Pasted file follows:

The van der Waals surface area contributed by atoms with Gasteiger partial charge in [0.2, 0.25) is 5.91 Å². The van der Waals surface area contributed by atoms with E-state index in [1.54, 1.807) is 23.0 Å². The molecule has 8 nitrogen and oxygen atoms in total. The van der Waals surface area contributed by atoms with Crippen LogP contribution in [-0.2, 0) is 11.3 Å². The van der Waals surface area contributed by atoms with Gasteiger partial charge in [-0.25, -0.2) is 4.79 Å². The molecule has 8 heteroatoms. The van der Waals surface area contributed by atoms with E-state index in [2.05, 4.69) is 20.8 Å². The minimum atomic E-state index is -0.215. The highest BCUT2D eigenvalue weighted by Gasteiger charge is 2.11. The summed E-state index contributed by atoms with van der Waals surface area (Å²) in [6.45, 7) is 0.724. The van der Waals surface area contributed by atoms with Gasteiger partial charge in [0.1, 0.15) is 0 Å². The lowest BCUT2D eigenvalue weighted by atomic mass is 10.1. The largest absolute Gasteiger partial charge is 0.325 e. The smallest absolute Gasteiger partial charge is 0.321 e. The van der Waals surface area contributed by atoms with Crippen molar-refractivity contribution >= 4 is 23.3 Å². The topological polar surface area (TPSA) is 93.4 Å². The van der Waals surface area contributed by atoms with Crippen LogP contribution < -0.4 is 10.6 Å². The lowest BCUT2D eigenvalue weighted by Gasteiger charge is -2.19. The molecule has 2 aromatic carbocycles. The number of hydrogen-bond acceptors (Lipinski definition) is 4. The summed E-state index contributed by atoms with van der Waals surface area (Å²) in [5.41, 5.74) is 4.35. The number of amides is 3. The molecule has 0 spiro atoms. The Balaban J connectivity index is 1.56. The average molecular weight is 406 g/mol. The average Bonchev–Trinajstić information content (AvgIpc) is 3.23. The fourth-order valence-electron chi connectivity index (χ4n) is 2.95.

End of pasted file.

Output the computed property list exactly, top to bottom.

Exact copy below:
The van der Waals surface area contributed by atoms with Gasteiger partial charge in [0.2, 0.25) is 5.91 Å². The van der Waals surface area contributed by atoms with E-state index in [1.54, 1.807) is 23.0 Å². The molecule has 8 nitrogen and oxygen atoms in total. The van der Waals surface area contributed by atoms with Crippen LogP contribution in [-0.2, 0) is 11.3 Å². The van der Waals surface area contributed by atoms with Gasteiger partial charge in [-0.25, -0.2) is 4.79 Å². The molecule has 8 heteroatoms. The van der Waals surface area contributed by atoms with E-state index in [2.05, 4.69) is 20.8 Å². The minimum atomic E-state index is -0.215. The highest BCUT2D eigenvalue weighted by Gasteiger charge is 2.11. The summed E-state index contributed by atoms with van der Waals surface area (Å²) in [6.45, 7) is 0.724. The van der Waals surface area contributed by atoms with Gasteiger partial charge in [0.1, 0.15) is 0 Å². The lowest BCUT2D eigenvalue weighted by atomic mass is 10.1. The largest absolute Gasteiger partial charge is 0.325 e. The smallest absolute Gasteiger partial charge is 0.321 e. The van der Waals surface area contributed by atoms with Crippen molar-refractivity contribution >= 4 is 23.3 Å². The topological polar surface area (TPSA) is 93.4 Å². The van der Waals surface area contributed by atoms with Crippen LogP contribution < -0.4 is 10.6 Å². The lowest BCUT2D eigenvalue weighted by Gasteiger charge is -2.19. The molecule has 2 aromatic carbocycles. The number of hydrogen-bond acceptors (Lipinski definition) is 4. The summed E-state index contributed by atoms with van der Waals surface area (Å²) in [5.41, 5.74) is 4.35. The number of amides is 3. The molecule has 0 spiro atoms. The Balaban J connectivity index is 1.56. The average molecular weight is 406 g/mol. The average Bonchev–Trinajstić information content (AvgIpc) is 3.23. The fourth-order valence-electron chi connectivity index (χ4n) is 2.95.